How much of the modern NaN (ie the IEEE standard one) was innovation by the standard committee? I would expect at least the spelling "NaN" and the distinction between singalling and quiet NaN to be from the IEEE standard...
- Yes. Uncle G 12:10, 14 December 2006 (UTC)
- Dunno, but she sure is getting old.
- NaN = Not a Number. Anthony Appleyard (talk) 15:04, 2 August 2009 (UTC)
- Since AfD went through on the Transreal number article to redirect to here, should we add a mention of it? Someone looking up transreal numbers and just getting this article would be confused, since there's no way they know how they relate. fintler 23:06, 14 December 2006 (UTC)
Number vs Numeral
- In the paragraph dealing with the NaN Toolbox, the word numeral is used several times. Should this read number instead? 188.8.131.52 16:31, 19 April 2007 (UTC)
I've had a lot of cross-platform experience with NaNs back in the 1990's. As the current article suggests, all the big h/w vendors fell into one of the two possible camps regarding the representation of signalling and quiet NaNs (basically a difference in interpretation of one bit). This affected data portability but worse still was the situation with private NaN values. The product I worked on then used several private encodings to represent special numeric cases, e.g. uninitialised, error, not-available, etc. Some were quiet and some were signalling. All architectures should have one special quiet NaN representing arithmetic calculations with no valid (real) answer, e.g. 0/0, sqrt(-1), log(0), etc., when trapping is suppressed. In the Intel architecture, this is called 'Indefinite'. A better description is the 'Canonical NaN' -- I cannot give a reference for this term but I believe I first saw it in some old DEC internal documentation. Unfortunately, different vendors used different encodings for this special value and so trying to make your own private encodings distinct from it was like trying to hit a moving target. Even more unfortunate was the fact that some vendors used a different value in their h/w to in their mathematics library, and at least one vendor used a different encoding in different versions of their h/w chipset.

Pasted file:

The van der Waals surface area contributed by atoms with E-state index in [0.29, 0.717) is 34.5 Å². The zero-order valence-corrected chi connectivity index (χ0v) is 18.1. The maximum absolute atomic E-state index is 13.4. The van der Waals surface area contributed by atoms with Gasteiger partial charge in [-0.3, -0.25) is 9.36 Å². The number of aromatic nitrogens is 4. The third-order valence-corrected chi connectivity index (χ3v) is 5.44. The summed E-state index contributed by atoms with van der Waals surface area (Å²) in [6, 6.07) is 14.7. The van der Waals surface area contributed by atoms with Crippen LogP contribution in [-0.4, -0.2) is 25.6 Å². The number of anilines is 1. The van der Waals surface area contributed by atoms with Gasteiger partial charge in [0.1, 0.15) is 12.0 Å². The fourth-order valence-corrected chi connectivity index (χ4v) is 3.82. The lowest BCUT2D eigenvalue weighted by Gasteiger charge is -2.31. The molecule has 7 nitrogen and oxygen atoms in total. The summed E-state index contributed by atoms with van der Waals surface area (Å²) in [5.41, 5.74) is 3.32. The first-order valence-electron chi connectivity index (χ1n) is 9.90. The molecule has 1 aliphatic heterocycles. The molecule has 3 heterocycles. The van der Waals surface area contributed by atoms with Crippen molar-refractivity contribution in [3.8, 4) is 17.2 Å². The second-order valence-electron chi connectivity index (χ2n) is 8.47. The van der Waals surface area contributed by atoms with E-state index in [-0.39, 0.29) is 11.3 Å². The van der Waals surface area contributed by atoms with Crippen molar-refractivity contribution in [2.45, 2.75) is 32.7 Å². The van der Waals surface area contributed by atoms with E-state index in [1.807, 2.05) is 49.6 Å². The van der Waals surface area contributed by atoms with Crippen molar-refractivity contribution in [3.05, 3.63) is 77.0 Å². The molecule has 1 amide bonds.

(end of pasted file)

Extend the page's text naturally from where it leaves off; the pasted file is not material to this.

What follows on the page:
Another issue was the way in which NaNs (and Infinities) were generated on some machines. Rather than being generated by h/w, or even f/w, some generated a microtrap that then dispatched to a piece of s/w to determine the correct value to return from the floating-point instruction. This could result in a calculation that generated a special value taking 50-100 times longer than one that generated a normal value. This affected several database products of that era, and especially OLAP products, since it was more efficient to just ignore IEEE special values altogether and select some arbitrary 'large real values' to represent the special cases instead (e.g. 1E38). --TonyP (talk) 19:58, 8 April 2009 (UTC)
Zero divided by Zero
In some cases, NaN is used where numbers may be results. For example, zero divided by zero is ambiguous -- any number multiplied by zero is zero, so zero divided by zero may be any number. In this context, "Not a Number" is an inaccurate description of the result. A more accurate description of this case would be "Not Any Specific Number" or, more simply "Any Number". —Preceding unsigned comment added by 184.108.40.206 (talk) 17:08, 9 September 2009 (UTC)
Bubbles on beach
- In the original script, he was going to say "I am an arithmetic overflow," but the director liked "not a number" better. Jmdeur (talk) 18:02, 9 November 2009 (UTC)
1/0 is NaN?
The article says that "For example, 1/0 is undefined as a real number, and so represented by NaN". However, at least in Java, 1/0.0=POSITIVE_INFINITY, not NaN (and 1/-0.0=NEGATIVE_INFINITY, but 0/0.0 is NaN). —Preceding unsigned comment added by 220.127.116.11 (talk) 14:11, 29 January 2010 (UTC)
- I better check the article through for the power function. In fact IEEE 754-2008 has 3 different power operations. The usual one is pow() which tries returning a value rather than a NaN, pow(1,∞) is 1 but powr(1,∞) is an invalid operation and so return NaN. Dmcq (talk) 22:47, 18 June 2010 (UTC)
Uh... tan(pi/2) is not complex. Should this bullet point be moved into the second of the three categories (in the Creation section)?
- I haven't the foggiest what whoever put that inmust have been thinking of. I think the line should just be completely removed. tan never returns NaN except for infinity or NaN arguments so it is pretty well behaved. In fact I'll just go and remove it now thanks. 19:45, 17 July 2010 (UTC)
According to IEEE-754 References, there is a special value *Indeterminate*. It's hard to find any useful information on it. From what little I can tell, it might be a subset of NaN, used specifically for "indeterminate forms". It would be good to properly explain that special value, and how it is the same/differs from NaN. Cmcqueen1975 (talk) 03:18, 12 October 2010 (UTC)
- The missing reference there is . There is no special 'indeterminate' value but he gives a useful way of thinking about sNaN and qNaN. Dmcq (talk) 09:32, 12 October 2010 (UTC)
trigonometric and inverse trigonometric functions
1. Trigonometric functions tan (2x+1)π/2, csc (2x+1)π/2, cot 2πx, and sec 2πx in which x is an integer imply division by zero and thus give only infinite results.
2. Some trigonometric functions have limited ranges for their values:
-1 ≤ sin x ≤ 1 -1 ≤ cos x ≤ 1 |sec x| ≥ 1 |csc x| ≥ 1
Inverse trigonometric functions that have x inappropriate for those ranges, including arcsin x > 1, arccos x > 1, -1 < arcsec x < 1, and -1 < arccsc x < 1 can have no values.
Languages that use NaN
Would it be relevant to include a list of languages that use NaNs? This section could also include the representation used, which could give more context to the Display section. Paul2520 (talk) 15:43, 7 November 2013 (UTC)